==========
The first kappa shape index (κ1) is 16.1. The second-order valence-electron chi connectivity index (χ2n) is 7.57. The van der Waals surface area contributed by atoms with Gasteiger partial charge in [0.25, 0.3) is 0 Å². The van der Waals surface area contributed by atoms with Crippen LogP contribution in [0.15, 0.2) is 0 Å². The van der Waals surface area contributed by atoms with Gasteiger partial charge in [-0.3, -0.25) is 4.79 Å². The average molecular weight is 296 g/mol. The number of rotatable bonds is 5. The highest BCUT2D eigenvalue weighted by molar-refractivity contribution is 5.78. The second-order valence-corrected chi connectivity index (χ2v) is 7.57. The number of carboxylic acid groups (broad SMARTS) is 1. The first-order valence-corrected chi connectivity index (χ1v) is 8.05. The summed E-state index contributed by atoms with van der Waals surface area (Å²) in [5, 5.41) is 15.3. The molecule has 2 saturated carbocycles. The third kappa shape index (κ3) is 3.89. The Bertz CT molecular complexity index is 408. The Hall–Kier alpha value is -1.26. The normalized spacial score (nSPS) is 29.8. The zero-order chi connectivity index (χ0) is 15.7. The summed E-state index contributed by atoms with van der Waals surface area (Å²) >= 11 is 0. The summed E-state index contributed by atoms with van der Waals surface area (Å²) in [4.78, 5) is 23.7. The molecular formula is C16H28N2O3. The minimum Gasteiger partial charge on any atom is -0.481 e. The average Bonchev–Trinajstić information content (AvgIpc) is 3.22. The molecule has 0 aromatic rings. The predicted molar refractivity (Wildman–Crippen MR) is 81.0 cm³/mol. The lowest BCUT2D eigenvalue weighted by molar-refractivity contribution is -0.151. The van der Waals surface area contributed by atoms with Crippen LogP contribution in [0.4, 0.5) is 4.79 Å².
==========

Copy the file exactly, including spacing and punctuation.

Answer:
The first kappa shape index (κ1) is 16.1. The second-order valence-electron chi connectivity index (χ2n) is 7.57. The van der Waals surface area contributed by atoms with Gasteiger partial charge in [0.25, 0.3) is 0 Å². The van der Waals surface area contributed by atoms with Crippen LogP contribution in [0.15, 0.2) is 0 Å². The van der Waals surface area contributed by atoms with Gasteiger partial charge in [-0.3, -0.25) is 4.79 Å². The average molecular weight is 296 g/mol. The number of rotatable bonds is 5. The highest BCUT2D eigenvalue weighted by molar-refractivity contribution is 5.78. The second-order valence-corrected chi connectivity index (χ2v) is 7.57. The number of carboxylic acid groups (broad SMARTS) is 1. The first-order valence-corrected chi connectivity index (χ1v) is 8.05. The summed E-state index contributed by atoms with van der Waals surface area (Å²) in [5, 5.41) is 15.3. The molecule has 2 saturated carbocycles. The third kappa shape index (κ3) is 3.89. The Bertz CT molecular complexity index is 408. The Hall–Kier alpha value is -1.26. The normalized spacial score (nSPS) is 29.8. The zero-order chi connectivity index (χ0) is 15.7. The summed E-state index contributed by atoms with van der Waals surface area (Å²) >= 11 is 0. The summed E-state index contributed by atoms with van der Waals surface area (Å²) in [4.78, 5) is 23.7. The molecular formula is C16H28N2O3. The minimum Gasteiger partial charge on any atom is -0.481 e. The average Bonchev–Trinajstić information content (AvgIpc) is 3.22. The molecule has 0 aromatic rings. The predicted molar refractivity (Wildman–Crippen MR) is 81.0 cm³/mol. The lowest BCUT2D eigenvalue weighted by molar-refractivity contribution is -0.151. The van der Waals surface area contributed by atoms with Crippen LogP contribution in [0.4, 0.5) is 4.79 Å².